Reading, fast and slow.

Reader, Come Home by Maryanne Wolf explores the disappearance of deep reading and charts what we have lost. Then, suggests how we might get it back. Three lessons: 1- Reading is complicated neurologically. One word involves more or less the whole brain in a 400ms dance. Neuroimaging can’t keep up with more. 2- Deep, slow, … Read more

Lessons from our history as Homo Sapiens

Sapiens by Yuval Noah Harari explores our chaotic and unpredictable past as a species, in an attempt to open up how we think about the present and the future. Three lessons are presented: 1- Our development from insignificant creatures 2.5 million years ago to where we are now was enabled primarily by language – shared … Read more

On Happiness

Richard Layard’s Happiness (2005) was about the ‘new’ science of happiness. Depressingly, it feels current and we all need reminding of three things:  What makes us happy? Family, finances, work if we want it, community, health, personal freedom, personal values.  The main measure governments use to determine policy has for decades been GDP. But happiness should be central to … Read more

Breaking ‘The Knowledge Illusion’.

How much do you really know? The Knowledge Illusion by Philip Fernbach and Steven Sloman suggests that you know a lot less than you think you do. It’s most valuable interventions are within and surrounding cognitive science; but there are lessons of value for you all, too. Particularly if you were educated recently and think humans use reason rationally and progress individually or … Read more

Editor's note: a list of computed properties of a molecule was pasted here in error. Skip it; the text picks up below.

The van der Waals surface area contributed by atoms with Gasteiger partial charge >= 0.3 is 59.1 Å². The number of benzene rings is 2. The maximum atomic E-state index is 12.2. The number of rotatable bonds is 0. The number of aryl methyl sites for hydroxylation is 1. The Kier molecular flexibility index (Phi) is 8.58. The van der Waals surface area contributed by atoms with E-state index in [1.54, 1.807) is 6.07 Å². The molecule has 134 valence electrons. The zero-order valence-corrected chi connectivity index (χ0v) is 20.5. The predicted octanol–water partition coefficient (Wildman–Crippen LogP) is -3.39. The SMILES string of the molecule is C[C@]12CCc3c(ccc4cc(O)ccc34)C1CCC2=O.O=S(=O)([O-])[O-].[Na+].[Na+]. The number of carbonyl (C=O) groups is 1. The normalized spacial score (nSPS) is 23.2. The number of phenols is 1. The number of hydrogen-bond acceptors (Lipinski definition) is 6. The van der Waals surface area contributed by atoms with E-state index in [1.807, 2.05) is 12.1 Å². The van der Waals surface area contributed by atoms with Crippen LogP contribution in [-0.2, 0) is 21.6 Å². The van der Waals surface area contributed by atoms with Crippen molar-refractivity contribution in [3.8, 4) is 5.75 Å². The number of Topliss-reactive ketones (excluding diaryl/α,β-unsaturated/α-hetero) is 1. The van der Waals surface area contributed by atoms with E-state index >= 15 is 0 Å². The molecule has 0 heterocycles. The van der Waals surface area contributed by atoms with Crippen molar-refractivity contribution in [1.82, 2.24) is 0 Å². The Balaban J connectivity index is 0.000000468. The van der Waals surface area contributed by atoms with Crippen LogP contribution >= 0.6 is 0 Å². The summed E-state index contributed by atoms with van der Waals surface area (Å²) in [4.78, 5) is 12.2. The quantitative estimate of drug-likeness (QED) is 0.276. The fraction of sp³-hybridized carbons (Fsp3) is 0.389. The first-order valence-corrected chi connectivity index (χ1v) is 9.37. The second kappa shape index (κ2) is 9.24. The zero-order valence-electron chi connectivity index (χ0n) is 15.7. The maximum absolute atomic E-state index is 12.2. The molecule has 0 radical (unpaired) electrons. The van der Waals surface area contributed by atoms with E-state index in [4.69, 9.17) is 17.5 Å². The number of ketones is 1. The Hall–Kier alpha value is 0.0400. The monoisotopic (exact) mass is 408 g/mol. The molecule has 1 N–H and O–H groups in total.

Listen to People With Some Skin in the Game

Nassem Taleb’s Skin in the Game argues, among other things, that much of our knowledge about people comes from small scale studies and is then generalized to “Americans”, or even “humans”. Taleb exposes some of the flaws behind this method of reasoning. He argues that instead of listening to social scientists, we’d be better listening … Read more

How to Avoid Being Misled by Statistics

You all know, I’m sure, that 95% of statistics are made up on the spot. But can we trust those that are published in scientific journals and circulated elsewhere? Should we change our behavior when a particular study seems to recommend it? Probably not, argues Jordan Ellenberg. How Not to be Wrong is a book … Read more

Grow Your Empathy

Empathy is a skill: something you can improve with the right practices. This is one of the fundamental arguments of Jamil Zaki’s War for Kindness. Those who partake in regular meditation see measurable growth in their empathy, emotional intelligence and attention span. Just reading this argument might even shift you to being slightly more empathetic. … Read more